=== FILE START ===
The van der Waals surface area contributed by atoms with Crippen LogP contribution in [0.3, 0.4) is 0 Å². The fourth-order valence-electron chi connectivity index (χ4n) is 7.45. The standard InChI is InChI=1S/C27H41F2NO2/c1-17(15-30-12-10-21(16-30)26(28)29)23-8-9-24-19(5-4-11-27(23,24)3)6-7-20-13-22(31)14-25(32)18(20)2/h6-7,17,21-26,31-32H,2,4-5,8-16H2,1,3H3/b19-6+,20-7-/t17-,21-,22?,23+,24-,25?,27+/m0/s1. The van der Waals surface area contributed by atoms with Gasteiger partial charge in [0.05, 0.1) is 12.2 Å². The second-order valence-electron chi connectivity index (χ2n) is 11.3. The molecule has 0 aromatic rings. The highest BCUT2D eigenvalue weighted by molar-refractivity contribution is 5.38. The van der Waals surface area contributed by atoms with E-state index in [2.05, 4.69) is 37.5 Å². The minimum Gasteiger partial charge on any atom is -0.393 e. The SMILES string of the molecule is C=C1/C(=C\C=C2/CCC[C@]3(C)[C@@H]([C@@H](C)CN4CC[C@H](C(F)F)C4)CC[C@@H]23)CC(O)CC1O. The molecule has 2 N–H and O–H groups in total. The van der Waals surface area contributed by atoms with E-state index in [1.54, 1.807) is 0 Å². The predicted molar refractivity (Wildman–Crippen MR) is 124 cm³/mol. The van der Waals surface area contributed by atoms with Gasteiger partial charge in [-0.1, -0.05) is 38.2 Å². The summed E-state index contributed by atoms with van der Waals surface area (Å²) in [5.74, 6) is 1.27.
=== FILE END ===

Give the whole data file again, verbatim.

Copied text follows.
The van der Waals surface area contributed by atoms with Crippen LogP contribution in [0.3, 0.4) is 0 Å². The fourth-order valence-electron chi connectivity index (χ4n) is 7.45. The standard InChI is InChI=1S/C27H41F2NO2/c1-17(15-30-12-10-21(16-30)26(28)29)23-8-9-24-19(5-4-11-27(23,24)3)6-7-20-13-22(31)14-25(32)18(20)2/h6-7,17,21-26,31-32H,2,4-5,8-16H2,1,3H3/b19-6+,20-7-/t17-,21-,22?,23+,24-,25?,27+/m0/s1. The van der Waals surface area contributed by atoms with Gasteiger partial charge in [0.05, 0.1) is 12.2 Å². The second-order valence-electron chi connectivity index (χ2n) is 11.3. The molecule has 0 aromatic rings. The highest BCUT2D eigenvalue weighted by molar-refractivity contribution is 5.38. The van der Waals surface area contributed by atoms with E-state index in [2.05, 4.69) is 37.5 Å². The minimum Gasteiger partial charge on any atom is -0.393 e. The SMILES string of the molecule is C=C1/C(=C\C=C2/CCC[C@]3(C)[C@@H]([C@@H](C)CN4CC[C@H](C(F)F)C4)CC[C@@H]23)CC(O)CC1O. The molecule has 2 N–H and O–H groups in total. The van der Waals surface area contributed by atoms with E-state index in [1.54, 1.807) is 0 Å². The predicted molar refractivity (Wildman–Crippen MR) is 124 cm³/mol. The van der Waals surface area contributed by atoms with Gasteiger partial charge in [-0.1, -0.05) is 38.2 Å². The summed E-state index contributed by atoms with van der Waals surface area (Å²) in [5.74, 6) is 1.27.